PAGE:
Washington, DC – Alternative fishing technology has been shown to save turtles while not affecting fish catches, according to a report released today by World Wildlife Fund (WWF), and the Inter-American Tropical Tuna Commission (IATTC).
The report demonstrates how changing from the classic J hook to circular hooks, providing adequate training and tools to release turtles accidentally hooked and enhancing sustainable fishing practices, can dramatically reduce incidental catch (bycatch) of marine turtles without impacting fishing activity.
“The results keep demonstrating that changing to circular hooks is the right choice, since it favors turtle conservation without having an impact on the economy of artisanal fisheries. Together with fishermen we are building a culture for sustainable fishing practices that will guarantee fish stocks in the long term,” said Moises Mug, Coordinator of the WWF Bycatch Initiative for the Eastern Pacific.
The report - Bycatch Initiative: Eastern Pacific Program, A Vehicle Towards Sustainable Fisheries - is a comprehensive analysis of data collected during four years of work in eight different countries in the Eastern Pacific - Mexico, Panama, Costa Rica, El Salvador, Guatemala, Colombia, Ecuador and Peru.
“Our goal is to reduce the incidental catch of marine turtles from the long-line fishing operations without affecting the fisheries activity which is a main source of food and income for local communities,” explained Martin Hall, Principal Researcher for the IATTC.
The program was carried out with the voluntary participation of nearly 1,300 fishermen, conducting over 1,400 fishing trips on 305 artisanal fishing boats. Data gathered by independent on-board observers show an overall significant trend of bycatch reduction for both, TBS (tuna, billfishes and sharks) and mahi-mahi fisheries, with reductions up to 89% in the marine turtle bycatch per thousand hooks; 95% of all turtles caught in long-line fishing were recovered alive; and circle hooks performed as well as J hooks in the catch rates of tuna, billfishes and sharks fishery.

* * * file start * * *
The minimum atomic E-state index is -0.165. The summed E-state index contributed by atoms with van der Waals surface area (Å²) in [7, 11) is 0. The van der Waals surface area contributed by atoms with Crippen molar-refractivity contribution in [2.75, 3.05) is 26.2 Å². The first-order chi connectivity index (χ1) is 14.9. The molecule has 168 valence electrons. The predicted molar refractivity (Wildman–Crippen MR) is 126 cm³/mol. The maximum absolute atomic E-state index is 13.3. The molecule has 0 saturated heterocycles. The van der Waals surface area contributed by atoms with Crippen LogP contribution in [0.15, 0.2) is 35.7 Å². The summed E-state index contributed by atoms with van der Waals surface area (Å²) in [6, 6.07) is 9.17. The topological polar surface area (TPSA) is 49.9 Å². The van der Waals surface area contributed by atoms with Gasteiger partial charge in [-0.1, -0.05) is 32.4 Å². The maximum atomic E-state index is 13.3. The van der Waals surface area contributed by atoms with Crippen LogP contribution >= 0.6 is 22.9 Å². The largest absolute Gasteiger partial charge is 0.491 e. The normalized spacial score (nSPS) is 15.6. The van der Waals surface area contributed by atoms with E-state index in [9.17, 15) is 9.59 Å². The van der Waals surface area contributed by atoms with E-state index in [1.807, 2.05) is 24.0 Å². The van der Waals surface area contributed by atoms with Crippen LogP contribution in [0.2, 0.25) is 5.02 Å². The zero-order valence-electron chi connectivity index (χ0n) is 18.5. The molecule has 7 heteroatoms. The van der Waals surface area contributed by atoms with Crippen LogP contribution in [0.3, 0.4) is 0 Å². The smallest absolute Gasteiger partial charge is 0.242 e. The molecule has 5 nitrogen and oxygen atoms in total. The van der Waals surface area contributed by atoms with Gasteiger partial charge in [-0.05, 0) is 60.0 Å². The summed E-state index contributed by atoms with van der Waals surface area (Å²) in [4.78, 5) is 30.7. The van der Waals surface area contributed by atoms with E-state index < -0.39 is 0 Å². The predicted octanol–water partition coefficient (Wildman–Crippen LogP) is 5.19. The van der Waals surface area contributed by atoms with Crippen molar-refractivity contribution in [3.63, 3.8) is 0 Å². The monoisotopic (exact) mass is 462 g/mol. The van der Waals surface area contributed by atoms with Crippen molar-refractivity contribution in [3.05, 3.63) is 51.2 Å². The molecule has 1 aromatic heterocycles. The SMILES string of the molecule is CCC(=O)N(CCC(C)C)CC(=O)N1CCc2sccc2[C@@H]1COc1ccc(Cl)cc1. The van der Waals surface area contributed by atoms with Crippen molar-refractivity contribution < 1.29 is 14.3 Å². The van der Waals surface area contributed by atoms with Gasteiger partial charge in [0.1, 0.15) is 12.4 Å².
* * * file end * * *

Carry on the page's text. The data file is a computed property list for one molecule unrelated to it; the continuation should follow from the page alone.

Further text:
“This program is going beyond an initial focus of saving sea turtles from bycatch, and is creating the groundwork toward sustainable artisanal long-line fishing in the Eastern Pacific,” said Kim Davis, Marine Fisheries Program Deputy Director at World Wildlife Fund
“By working co-operatively, collecting data and learning how to improve practices, this program is living proof that conservation and industry can work together for sustainability.”
- Participants to this program are: the Inter-American Tropical Tuna Commission (IATTC), The National Oceanic and Atmospheric Administration (NOAA), The Ocean Conservancy, the Western Pacific Regional Fishery Management Council (WPRFMC), Overseas Fisheries Cooperation Foundation of Japan (OFCF – Japan), and WWF (Known as World Wildlife Fund in the United States and Canada).
- The WWF Regional Bycatch Program for the Eastern Pacific develops, test, and implement new fisheries techniques that reduce bycatch (incidental capture of sea turtles). It also works on sea turtle conservation by developing legislative framework on bycatch, and raising awareness among fisheries communities about sustainable fishing.
- The Program seeks a participatory approach by working with fisheries’ organizations, fishing companies and captains, fisheries authorities, academic and training institutions, buyers, exporters, and local NGOs. Currently, the program is being carried out in eight countries: Peru, Ecuador, Colombia, Panama, Costa Rica, Guatemala, El Salvador, and Mexico. Nicaragua is expected to join next.
- The report Bycatch Initiative: Eastern Pacific Program, A Vehicle Towards Sustainable Fisheries can be downloaded at http://www.worldwildlife.org/what/globalmarkets/fishing/Conservation%20Results/WWFBinaryitem9880.pdf
- Photos available upon request